I was told which ones I had wrong.
Actually, I spent more time on this test than it was worth. I am still certified as a Club Level TD and have asked HOW SOON I can take the test again (I really don't even want to be a TD anymore--it's a thankless job)? This should have been on the Fail Report.
As I was taking the test, and mentioned some Blogs back, I could see some amazing "hair splitting" in the answers. Hair splitting results when you are up against a chess lawyer. A guy with nothing else to do but argue.
The Weird PartHere is the weird part and I wonder if this has happened to you. When you were in H.S. or College didn't you pretty much know whether you had aced, bombed, or passed a test and you were usually right? Me too. Of course I am referring to tests with Multiple Choice (like this one) not essays where one might try to B.S. their way through an event of epic proportions!
I thought I had aced this test. So now I have to re-evaluate, look at the answers I gave (I kept a copy just for this purpose) and see if I can REASON my way to CONFORMITY. I really think that is what this is. The OTHER possibility is that there was a big sheaf of CHANGES I hadn't read! Reason: Time and this was for the Basic Level, directing tournaments in the neighborhood. So now I will read the SHEAF and see whether Up is now Down and IN is really OUT.
Not mad, just disappointed that it took so long to get the results (that's how mixups happen) and I wasted so much time on reading the Rule Book (which I've said before I took the test, was poorly designed). The point of these tests, I am guessing, is reasoning powers: mine vs. theirs so that a TD can make an ON the SPOT judgment in some sort of "iffy" situation. As I've said before, lots of these situations can be eliminated if there are hard and fast rules. FIDE now has it that if you are late, even for one minute, for the game, YOU LOSE! That's the way it should be. All this grandstanding, sleeping in late, mocking and all this other crap is just that, crap. It is Political Correctness AMPED up. As with victims of crime, there is little or no consideration for the GUY or GAL who showed up on time and actually planned to. Most sales people are on time or a little ahead of time because their livelihood depends on NOT ticking off the person they want to sell too. Being late ticks them off.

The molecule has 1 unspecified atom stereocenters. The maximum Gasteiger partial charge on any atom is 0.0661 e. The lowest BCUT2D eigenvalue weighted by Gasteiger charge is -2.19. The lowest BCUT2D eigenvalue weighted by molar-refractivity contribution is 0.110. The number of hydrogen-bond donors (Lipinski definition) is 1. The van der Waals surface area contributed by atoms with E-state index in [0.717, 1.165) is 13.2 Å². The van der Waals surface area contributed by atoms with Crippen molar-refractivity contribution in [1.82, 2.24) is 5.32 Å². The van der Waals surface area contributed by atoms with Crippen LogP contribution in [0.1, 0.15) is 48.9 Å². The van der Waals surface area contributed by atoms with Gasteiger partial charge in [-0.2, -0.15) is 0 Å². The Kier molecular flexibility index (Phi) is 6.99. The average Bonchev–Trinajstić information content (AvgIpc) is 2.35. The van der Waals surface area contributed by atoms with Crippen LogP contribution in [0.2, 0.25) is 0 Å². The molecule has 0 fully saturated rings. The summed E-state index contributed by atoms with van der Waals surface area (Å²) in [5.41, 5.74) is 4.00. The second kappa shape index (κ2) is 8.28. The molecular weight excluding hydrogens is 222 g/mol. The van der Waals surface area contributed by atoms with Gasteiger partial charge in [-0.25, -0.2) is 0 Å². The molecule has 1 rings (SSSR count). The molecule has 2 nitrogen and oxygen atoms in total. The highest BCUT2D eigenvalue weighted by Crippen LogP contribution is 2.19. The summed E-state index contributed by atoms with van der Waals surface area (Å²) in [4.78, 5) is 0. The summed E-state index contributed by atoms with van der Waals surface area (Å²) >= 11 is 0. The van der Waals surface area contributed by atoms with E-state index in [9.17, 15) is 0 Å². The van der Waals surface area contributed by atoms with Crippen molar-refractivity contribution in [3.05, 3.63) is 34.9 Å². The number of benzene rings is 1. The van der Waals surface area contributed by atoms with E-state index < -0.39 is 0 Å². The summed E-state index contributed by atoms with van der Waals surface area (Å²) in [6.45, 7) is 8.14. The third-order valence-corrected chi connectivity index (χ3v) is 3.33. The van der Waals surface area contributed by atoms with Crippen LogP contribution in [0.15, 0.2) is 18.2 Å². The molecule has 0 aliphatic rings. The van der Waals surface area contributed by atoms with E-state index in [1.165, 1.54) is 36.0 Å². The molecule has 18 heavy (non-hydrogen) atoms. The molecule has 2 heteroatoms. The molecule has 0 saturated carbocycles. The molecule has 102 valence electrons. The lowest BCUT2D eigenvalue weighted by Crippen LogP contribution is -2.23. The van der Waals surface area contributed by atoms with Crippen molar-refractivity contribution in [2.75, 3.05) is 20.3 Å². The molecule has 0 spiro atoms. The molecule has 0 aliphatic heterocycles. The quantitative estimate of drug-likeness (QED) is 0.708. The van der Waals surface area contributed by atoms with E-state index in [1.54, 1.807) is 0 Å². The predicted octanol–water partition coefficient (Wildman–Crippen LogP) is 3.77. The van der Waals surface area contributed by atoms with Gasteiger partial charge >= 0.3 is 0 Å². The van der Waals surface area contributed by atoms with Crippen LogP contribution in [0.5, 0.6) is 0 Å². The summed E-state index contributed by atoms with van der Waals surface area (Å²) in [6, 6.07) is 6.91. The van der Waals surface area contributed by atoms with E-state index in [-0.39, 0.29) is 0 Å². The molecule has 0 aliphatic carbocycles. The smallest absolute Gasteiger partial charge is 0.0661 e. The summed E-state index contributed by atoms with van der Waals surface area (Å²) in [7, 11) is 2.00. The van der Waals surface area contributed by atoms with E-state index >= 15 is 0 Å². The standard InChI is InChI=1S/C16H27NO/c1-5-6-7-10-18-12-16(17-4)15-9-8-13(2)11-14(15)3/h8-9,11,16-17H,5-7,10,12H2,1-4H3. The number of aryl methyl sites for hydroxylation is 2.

EQUIPMENTAnd the clocks play an important part. EVERY chess player in an event should bring a working clock, chess set, board, scorepad or recording device. If you don't have the basic tools, you forfeit. How often have we been at tournaments where higher-rated players show their complete disdain for us commoners by not having ANY tools to use at the table? And these people have gotten away with this for years. Sammy Reshevsky claimed he didn't even own a chess set! We know for sure he didn't own a clock because he had the bad habit of claiming that the clock he was using was defective IF he lost on time. If I recall reading correctly one TD told him, in effect, "Tough Apples Buddy" and refused to consider Reshevsky's complaint of a defective clock. He had even been caught keeping his finger on the button so that his opponent couldn't push down his button! (Cleveland US Championship). This attitude is PC at its worst--fear of upsetting a muckety muck, or perceived muckety muck.
Other high rated players have coughed incessantly when it is your turn to play or keep knocking the clock over. I recently heard from someone who wants me to publish his book and he was a known offender like this. Folks, it AIN'T gonna happen! The word "lout" is in the dictionary for a reason even if it only refers to ONE person!
PS: If I was the person in charge of TD quizzes and I had a backlog, the solution is simple. I would take them home, grade them there while watching a DVD, listening to some music, etc. until they were caught up. It can be done and people do that. Being at work in the evening is no guarantee of accuracy, but if one takes their time and even only does 5-10 such quiz sheets, within a week or two, everyone will be caught up--but the problem is one workers often have--it ain't my job off hours. Well, employers don't feel that way (or shouldn't unless they have an employee mentality). I heard someone say recently they hadn't gotten a raise in 3 years. I almost asked, "And... have you done something above and beyond what you were getting paid for to merit such a raise?" But I knew I would get the "deer in the headlights look." If someone agrees to work for $15 an hour making widgets, they don't deserve a raise unless they have done something beyond making widgets. It's not in the Constitution. It's not a right. The only way I get a raise at MY company is to produce more and to sell more.
PS: Don't forget there is a tournament this weekend at the Gentlemens Chess Club. Last Man Standing, details tomorrow (I hope).